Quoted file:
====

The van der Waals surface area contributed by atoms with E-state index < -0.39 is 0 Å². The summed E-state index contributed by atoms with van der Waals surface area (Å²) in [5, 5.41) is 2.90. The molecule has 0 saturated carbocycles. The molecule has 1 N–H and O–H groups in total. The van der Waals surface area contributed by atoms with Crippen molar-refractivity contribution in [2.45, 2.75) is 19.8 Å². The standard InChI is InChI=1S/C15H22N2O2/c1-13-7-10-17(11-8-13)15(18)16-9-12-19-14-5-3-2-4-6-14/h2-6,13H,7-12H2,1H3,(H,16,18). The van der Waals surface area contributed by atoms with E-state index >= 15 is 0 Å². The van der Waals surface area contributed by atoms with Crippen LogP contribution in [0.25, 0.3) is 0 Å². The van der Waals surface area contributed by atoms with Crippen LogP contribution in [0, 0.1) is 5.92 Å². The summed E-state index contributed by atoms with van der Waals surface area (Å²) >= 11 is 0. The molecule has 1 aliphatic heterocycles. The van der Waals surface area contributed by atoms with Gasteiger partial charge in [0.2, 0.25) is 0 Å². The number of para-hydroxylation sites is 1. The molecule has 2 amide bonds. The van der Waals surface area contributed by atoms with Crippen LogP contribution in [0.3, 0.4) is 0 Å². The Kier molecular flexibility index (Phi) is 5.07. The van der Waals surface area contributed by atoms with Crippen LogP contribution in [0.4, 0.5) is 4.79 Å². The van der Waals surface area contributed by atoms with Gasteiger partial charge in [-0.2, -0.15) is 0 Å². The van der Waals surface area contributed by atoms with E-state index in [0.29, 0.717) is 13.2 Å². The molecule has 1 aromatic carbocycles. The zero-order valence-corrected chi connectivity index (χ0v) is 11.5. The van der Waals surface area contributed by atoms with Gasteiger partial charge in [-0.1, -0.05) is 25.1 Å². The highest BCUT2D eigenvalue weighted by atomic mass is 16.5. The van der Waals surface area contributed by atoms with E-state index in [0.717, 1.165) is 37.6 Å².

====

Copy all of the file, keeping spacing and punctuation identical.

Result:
The van der Waals surface area contributed by atoms with E-state index < -0.39 is 0 Å². The summed E-state index contributed by atoms with van der Waals surface area (Å²) in [5, 5.41) is 2.90. The molecule has 0 saturated carbocycles. The molecule has 1 N–H and O–H groups in total. The van der Waals surface area contributed by atoms with Crippen molar-refractivity contribution in [2.45, 2.75) is 19.8 Å². The standard InChI is InChI=1S/C15H22N2O2/c1-13-7-10-17(11-8-13)15(18)16-9-12-19-14-5-3-2-4-6-14/h2-6,13H,7-12H2,1H3,(H,16,18). The van der Waals surface area contributed by atoms with E-state index >= 15 is 0 Å². The van der Waals surface area contributed by atoms with Crippen LogP contribution in [0.25, 0.3) is 0 Å². The van der Waals surface area contributed by atoms with Crippen LogP contribution in [0, 0.1) is 5.92 Å². The summed E-state index contributed by atoms with van der Waals surface area (Å²) >= 11 is 0. The molecule has 1 aliphatic heterocycles. The van der Waals surface area contributed by atoms with Gasteiger partial charge in [0.2, 0.25) is 0 Å². The number of para-hydroxylation sites is 1. The molecule has 2 amide bonds. The van der Waals surface area contributed by atoms with Crippen LogP contribution in [0.3, 0.4) is 0 Å². The Kier molecular flexibility index (Phi) is 5.07. The van der Waals surface area contributed by atoms with Crippen LogP contribution in [0.4, 0.5) is 4.79 Å². The van der Waals surface area contributed by atoms with Gasteiger partial charge in [-0.2, -0.15) is 0 Å². The van der Waals surface area contributed by atoms with E-state index in [0.29, 0.717) is 13.2 Å². The molecule has 1 aromatic carbocycles. The zero-order valence-corrected chi connectivity index (χ0v) is 11.5. The van der Waals surface area contributed by atoms with Gasteiger partial charge in [-0.1, -0.05) is 25.1 Å². The highest BCUT2D eigenvalue weighted by atomic mass is 16.5. The van der Waals surface area contributed by atoms with E-state index in [0.717, 1.165) is 37.6 Å².